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    Lol, you are all talking about Bluray, Full HD movies and the industry and shit, but has anyone with the right mind ever considdered that all of this shit is never going to run on Linux due to copy protection, DRM and patents? Oh yeah, that's right; I forgot. So stop bitching about this stupid stereo 3D shit.

    Just figure; how many times in your life have you gone through the process of "Wow it's the future! It's gonna kill x and bla bla bla bla bla!!!" ? Times do not change so fast. And when the moment is there it is going to take half a year for someone to hack something up in his/her sparetime and it's there...

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    Quote Originally Posted by V!NCENT View Post
    Lol, you are all talking about Bluray, Full HD movies and the industry and shit, but has anyone with the right mind ever considdered that all of this shit is never going to run on Linux due to copy protection, DRM and patents? Oh yeah, that's right; I forgot. So stop bitching about this stupid stereo 3D shit.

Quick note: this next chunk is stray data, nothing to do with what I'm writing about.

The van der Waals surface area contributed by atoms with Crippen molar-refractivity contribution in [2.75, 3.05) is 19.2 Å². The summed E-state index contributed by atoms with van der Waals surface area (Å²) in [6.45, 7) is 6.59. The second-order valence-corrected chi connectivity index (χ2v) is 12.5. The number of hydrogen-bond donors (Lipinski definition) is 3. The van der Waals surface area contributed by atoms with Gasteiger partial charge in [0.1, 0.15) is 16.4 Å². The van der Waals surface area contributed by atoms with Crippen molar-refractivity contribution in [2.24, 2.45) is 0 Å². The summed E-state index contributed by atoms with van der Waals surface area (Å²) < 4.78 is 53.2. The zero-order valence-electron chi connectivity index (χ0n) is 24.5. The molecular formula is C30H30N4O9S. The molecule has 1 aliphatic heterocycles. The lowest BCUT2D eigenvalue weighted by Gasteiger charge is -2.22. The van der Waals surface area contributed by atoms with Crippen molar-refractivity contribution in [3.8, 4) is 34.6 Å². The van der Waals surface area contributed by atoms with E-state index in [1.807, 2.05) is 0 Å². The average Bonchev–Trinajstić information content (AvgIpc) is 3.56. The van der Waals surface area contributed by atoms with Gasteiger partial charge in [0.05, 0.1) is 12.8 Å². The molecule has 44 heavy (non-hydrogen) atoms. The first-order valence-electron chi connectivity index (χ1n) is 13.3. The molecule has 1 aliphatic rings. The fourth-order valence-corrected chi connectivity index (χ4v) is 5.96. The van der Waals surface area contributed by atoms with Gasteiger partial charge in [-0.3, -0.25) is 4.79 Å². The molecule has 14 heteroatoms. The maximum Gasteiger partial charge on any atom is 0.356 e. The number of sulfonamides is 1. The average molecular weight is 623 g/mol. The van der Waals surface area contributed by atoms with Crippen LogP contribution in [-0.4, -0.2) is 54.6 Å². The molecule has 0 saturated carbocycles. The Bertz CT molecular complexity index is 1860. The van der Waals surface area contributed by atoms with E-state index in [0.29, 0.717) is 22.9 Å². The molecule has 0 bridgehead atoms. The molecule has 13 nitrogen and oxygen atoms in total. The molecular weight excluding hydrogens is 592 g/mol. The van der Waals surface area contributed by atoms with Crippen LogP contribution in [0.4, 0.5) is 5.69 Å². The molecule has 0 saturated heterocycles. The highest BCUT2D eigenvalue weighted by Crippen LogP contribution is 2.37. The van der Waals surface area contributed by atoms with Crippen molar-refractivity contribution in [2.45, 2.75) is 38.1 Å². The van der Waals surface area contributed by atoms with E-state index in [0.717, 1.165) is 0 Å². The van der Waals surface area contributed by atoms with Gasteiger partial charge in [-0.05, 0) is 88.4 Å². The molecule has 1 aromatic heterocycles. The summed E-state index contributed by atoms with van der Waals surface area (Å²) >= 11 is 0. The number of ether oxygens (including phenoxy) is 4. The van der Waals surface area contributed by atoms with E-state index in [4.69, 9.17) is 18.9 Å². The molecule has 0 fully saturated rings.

Just figure; how many times in your life have you gone through the process of "Wow it's the future! It's gonna kill x and bla bla bla bla bla!!!" ? Times do not change so fast. And when the moment is there it is going to take half a year for someone to hack something up in his/her sparetime and it's there...
    3d is not only for movies. There's nothing stopping 3d games/apps from working (other than drivers) and let me tell you that they bring a whole new experience to the table. You don't have 3d if you don't like it, but games/apps engineered for 3d can be awesome.